State of Reform News –
Colorado is proceeding resolutely with its pursuit of affordable prescription drugs, with the Colorado Department of Health Care Policy and Financing (HCPF)’s recent solicitation positioning it to become the first state in the country to import drugs from Canada. Kim Bimestefer, the Executive Director of HCPF, says the state refuses to be hindered by pharmaceutical companies’ efforts to stop the program.
“Drug manufacturers are charging this country far more than they are other countries,” Bimestefer said. “So we are not surprised at all that PhRMA would want to stop this because they would like to continue to charge these enormous prices, and we would like to find many alternatives to stop the overcharging of Coloradans.”
Several pharmaceutical companies sued the Department of Health and Human Services and the Food and Drug Administration (FDA) in November of last year over their decision to permit the import of prescription drugs into Colorado from Canada. The federal government’s decision came after the passage of SB19-005 in 2019 allowed Colorado to request their permission to establish the program.
The companies argue that the ruling violates the law requiring FDA to evaluate the safety and authenticity of prescription drugs. They claim that the safety of the imported drugs would be uncertain, since they would only be evaluated at the state level and would not be subject to FDA oversight.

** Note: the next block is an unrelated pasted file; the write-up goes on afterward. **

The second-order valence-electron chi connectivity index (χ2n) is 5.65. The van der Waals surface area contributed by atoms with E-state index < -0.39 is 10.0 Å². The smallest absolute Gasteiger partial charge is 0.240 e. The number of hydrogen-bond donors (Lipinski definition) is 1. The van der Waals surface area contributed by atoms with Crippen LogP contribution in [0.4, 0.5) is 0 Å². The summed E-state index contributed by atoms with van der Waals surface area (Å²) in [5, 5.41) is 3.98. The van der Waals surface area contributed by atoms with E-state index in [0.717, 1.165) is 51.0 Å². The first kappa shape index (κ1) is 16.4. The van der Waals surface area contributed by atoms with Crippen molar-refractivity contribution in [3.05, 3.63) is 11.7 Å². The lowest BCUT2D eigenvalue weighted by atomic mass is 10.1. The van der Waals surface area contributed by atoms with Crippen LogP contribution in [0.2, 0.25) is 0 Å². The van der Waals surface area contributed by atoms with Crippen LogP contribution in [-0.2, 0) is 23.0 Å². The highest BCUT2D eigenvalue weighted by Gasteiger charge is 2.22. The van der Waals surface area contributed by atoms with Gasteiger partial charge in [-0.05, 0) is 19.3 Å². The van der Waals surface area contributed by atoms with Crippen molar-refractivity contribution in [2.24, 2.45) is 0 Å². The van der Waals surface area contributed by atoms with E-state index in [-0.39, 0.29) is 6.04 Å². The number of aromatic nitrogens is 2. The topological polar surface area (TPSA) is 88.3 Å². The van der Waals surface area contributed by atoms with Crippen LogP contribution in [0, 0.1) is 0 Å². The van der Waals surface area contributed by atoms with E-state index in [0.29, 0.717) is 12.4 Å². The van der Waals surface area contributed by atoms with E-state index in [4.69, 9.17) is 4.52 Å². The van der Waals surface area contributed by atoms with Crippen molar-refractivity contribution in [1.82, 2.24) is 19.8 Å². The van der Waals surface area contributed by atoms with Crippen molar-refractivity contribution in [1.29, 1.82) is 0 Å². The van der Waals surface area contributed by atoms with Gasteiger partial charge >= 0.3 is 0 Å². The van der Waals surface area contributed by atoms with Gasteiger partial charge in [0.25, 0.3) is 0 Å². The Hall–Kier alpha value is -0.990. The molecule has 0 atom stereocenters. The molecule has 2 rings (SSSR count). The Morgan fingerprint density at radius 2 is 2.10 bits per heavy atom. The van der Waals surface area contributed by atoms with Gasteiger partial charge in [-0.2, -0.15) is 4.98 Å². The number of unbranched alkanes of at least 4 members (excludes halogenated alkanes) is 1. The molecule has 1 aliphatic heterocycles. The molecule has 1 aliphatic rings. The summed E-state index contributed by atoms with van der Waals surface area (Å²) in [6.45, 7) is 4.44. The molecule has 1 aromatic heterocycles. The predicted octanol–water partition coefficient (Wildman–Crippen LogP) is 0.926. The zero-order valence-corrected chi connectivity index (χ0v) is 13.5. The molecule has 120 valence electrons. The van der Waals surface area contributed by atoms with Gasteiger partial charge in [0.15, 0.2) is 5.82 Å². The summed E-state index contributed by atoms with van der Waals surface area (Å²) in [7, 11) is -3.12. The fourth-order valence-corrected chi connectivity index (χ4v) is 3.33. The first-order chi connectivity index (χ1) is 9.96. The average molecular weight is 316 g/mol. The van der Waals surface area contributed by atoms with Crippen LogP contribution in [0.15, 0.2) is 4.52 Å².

“We will not be impeded or slowed down because PhRMA files this lawsuit, or another lawsuit. We will keep pursuing alternatives boldly, with the right intentions, to save Coloradans money on health care,” Bimestefer said.
On Monday, HCPF sent an Invitation to Negotiate (ITN) to Canadian providers as the next step in its mission to import cheaper drugs to Colorado. Bimestefer says using an ITN rather than a traditional Request for Proposal allows for more flexibility and communication between the state and interested parties in Canada.
“[The ITN] invites potential vendor partners to bid, bringing to the table their creativity, their strengths, their innovative methodologies — so we’re open to finalizing how we submit this based on their ingenuity,” she said.”
Bids from interested Canadian providers are due on April 26. From there, HCPF will work with these providers to create contracts, which they will then submit to the federal government, Bimestefer said. The department anticipates an official program coming to fruition around the end of the year.
Colorado has been working with Vermont, Maine and Florida to develop programs for importing cheaper drugs from Canada. Bimestefer said the states have been in close cooperation for months.
This coalition’s endeavors, however, are not limited to Canada. Bimestefer referred to a nascent bill outlined in HCPF’s recent prescription drug price reduction report which would allow the U.S. to trade with countries other than Canada who also have lower prescription drug costs.
“We’re pursuing several causeways,” she said. ‘One is the importation from Canada. But parallel to that, we did an entire importation report. There’s a section on importation in the appendix of the report which showed a comparison of the prices in Colorado, Canada, France and Australia. There’s a potential bill in the making for this session that would allow Colorado to parallel the fed, should the fed open up importation to other countries in the same way it has Canada.”
This would be a renewed effort at passing SB 119, which the report said had significant support last session.Drug Importation